By Dave Razzano, Playmaker Correspondent
Whatever your fundamentals and beliefs are when evaluating the professional potential of college football players, one simple formula has always been favored by me and has resulted in many more “hits than misses”: The “excitement meter” scale.
It sounds very basic and it is. When I put on the tape, just how “excited’ am I at what I am watching? Those of you who have true "passion" for evaluating know precisely what I am talking about. If the excitement creeps upwards on a 1-10 scale then you are likely on to a good football player. If you are watching the tape and having trouble figuring out a player and not very excited about what you are seeing, be careful. Many times these players become early round “busts” and will get overvalued for the wrong reasons, typically, rare height, weight and speed traits found on paper, not film.
Don’t get me wrong. I love the HWS traits as well as the next guy, but can’t stand poor performers on the field who get upgraded due to these very traits. I will never forget going into University of New Mexico in 2000 and seeing a “rare” specimen by the name of Brian Urlacher. When I turned on the video I could hardly contain my “excitement”. A player 6' 4", 245 lbs. with 4.50 speed playing 300 mph on each and every snap. I reported that this was the very best player in the entire Draft hands down. It did not matter that he was lining up at the safety position. He was an easy projection due to his size and relentless effort on every snap. It is not shocking to me that 12 years later he is still playing at a Pro Bowl level for Chicago and of the eight players picked in front of him, only RB Thomas Jones remains in the league. Thinking back, in 22 years of scouting I cannot remember a player that I was more “excited” about while studying on tape. Believe me, I have missed on my share of players over a long career but the fact remains the ones I was most excited about usually became solid starters in the league.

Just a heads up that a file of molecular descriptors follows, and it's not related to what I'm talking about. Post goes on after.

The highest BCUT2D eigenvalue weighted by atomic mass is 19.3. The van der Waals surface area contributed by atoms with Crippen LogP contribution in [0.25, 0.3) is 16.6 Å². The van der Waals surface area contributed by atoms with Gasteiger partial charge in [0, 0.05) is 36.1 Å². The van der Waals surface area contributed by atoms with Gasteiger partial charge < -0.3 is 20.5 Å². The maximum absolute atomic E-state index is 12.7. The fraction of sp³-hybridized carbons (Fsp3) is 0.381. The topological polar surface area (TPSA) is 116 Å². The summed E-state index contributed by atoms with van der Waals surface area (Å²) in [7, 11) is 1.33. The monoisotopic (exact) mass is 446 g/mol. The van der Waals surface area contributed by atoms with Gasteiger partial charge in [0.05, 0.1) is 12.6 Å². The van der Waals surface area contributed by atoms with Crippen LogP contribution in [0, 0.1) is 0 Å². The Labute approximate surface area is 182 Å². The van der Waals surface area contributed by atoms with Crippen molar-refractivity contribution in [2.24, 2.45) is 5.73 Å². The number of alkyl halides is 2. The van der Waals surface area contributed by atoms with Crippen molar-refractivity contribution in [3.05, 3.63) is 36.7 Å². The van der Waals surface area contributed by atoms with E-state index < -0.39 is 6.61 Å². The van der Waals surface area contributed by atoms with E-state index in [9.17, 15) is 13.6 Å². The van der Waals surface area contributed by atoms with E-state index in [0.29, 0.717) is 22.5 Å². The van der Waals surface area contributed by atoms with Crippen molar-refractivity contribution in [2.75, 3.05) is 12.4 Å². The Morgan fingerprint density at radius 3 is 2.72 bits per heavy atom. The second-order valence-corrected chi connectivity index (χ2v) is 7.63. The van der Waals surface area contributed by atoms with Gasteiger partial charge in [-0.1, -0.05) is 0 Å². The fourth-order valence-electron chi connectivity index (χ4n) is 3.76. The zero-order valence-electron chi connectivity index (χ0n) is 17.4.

So for a scout studying tape on a prospect, ask yourself one simple question before entering your “final” grade: How truly “excited” was I watching this guy? If your final grade is high, then your “excitement meter” should be high as well. If it sounds simple, well it is. Football is a simple game. Try not to over think it!
Dave Razzano is a former NFL scout and Playmaker Mobile correspondent with more than 22 years of professional scouting experience with the San Francisco 49ers, St. Louis Rams and Arizona Cardinals under NFL coaches including Bill Walsh, George Seifert, Chuck Knox and Dick Vermeil. He's been a part of five Super Bowls with three Super Bowl wins (49ers, 1989, 1990; Rams, 2000).